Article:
Just an FYI: Unit testing is not equivalent to TDD. TDD is a process of which unit testing is an element.
With that said, if you were looking to implement unit testing then there's a number of things you could do:
All new code/enhancements are tested
This way you don't have to go through and unit test everything that already exists, so the initial hump of implementing unit testing is much smaller.
Test individual pieces of data
Testing something that can contain large amounts of data can lead to many edge cases and gaps in the test coverage. Instead, consider the 0, 1, many option. Test a 'batch' with 0 elements, 1 element and many elements. In the case of 1 element, test the various permutations that the data for that element can be in.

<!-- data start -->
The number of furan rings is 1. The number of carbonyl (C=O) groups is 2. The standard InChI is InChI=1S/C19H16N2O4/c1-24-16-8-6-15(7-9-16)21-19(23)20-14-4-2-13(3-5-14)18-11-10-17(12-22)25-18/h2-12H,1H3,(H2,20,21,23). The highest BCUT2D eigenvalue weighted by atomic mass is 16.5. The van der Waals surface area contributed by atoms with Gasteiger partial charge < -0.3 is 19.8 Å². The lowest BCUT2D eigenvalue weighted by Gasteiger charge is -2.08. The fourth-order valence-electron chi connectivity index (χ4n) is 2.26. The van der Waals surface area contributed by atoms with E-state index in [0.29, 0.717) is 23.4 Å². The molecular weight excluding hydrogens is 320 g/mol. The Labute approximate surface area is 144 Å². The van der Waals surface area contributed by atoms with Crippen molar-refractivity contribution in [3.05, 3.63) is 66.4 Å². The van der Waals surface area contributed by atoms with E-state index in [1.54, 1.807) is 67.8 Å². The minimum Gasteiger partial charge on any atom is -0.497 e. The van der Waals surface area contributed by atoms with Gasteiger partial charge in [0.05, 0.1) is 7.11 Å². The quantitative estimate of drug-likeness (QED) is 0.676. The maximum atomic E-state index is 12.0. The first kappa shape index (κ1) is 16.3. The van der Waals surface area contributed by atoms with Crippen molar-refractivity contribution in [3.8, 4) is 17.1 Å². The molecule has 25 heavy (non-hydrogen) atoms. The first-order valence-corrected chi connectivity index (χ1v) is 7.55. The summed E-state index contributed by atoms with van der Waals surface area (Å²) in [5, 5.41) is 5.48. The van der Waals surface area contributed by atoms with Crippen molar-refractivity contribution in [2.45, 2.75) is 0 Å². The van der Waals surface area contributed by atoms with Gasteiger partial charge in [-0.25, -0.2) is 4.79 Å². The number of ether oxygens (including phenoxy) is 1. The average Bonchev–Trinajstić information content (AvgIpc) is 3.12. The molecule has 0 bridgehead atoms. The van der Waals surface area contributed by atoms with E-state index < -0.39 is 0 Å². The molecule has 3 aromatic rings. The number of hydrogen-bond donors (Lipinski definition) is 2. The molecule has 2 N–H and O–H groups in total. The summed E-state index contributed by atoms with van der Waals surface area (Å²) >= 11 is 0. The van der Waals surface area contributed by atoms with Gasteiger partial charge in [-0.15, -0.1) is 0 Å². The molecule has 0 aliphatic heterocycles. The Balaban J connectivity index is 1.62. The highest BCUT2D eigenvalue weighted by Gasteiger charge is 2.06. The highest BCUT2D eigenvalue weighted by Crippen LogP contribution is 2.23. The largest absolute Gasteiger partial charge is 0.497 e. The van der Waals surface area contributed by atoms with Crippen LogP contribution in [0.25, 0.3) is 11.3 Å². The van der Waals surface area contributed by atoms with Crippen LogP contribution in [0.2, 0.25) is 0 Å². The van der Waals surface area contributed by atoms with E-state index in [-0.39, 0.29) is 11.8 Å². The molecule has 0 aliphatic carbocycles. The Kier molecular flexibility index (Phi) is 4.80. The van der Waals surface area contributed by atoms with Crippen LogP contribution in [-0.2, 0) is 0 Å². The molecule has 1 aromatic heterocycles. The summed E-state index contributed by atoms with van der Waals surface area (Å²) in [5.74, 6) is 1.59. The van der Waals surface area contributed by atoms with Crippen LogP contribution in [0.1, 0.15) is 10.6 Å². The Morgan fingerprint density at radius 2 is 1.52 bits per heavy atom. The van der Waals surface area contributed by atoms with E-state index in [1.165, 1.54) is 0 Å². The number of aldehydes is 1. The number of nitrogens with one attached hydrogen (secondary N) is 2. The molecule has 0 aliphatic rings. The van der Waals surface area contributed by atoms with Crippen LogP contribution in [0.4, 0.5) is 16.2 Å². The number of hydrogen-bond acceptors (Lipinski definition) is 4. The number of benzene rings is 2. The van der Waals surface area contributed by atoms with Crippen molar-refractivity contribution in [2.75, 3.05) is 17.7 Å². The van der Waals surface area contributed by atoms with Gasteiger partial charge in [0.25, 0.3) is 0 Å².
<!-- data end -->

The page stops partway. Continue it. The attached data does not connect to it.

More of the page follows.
From there, test the edge cases (upper bounds to the size of individual elements, and quantity of elements in the batch). If you run the tests regularly, and you have long running tests (large batches?), most test runners allow categorization so that you can run those test cases separately (nightly?).
That should give you a strong base.
Using actual data
Feeding in 'actual' previously used data like you're doing now isn't a bad idea. Just complement it with well formed test data so that you immediately know specific points of failure. On a failure to handle actual data, you can inspect the results of the batch process, produce a unit test to replicate the error, and then you're back into red/green/refactor with useful regression cases.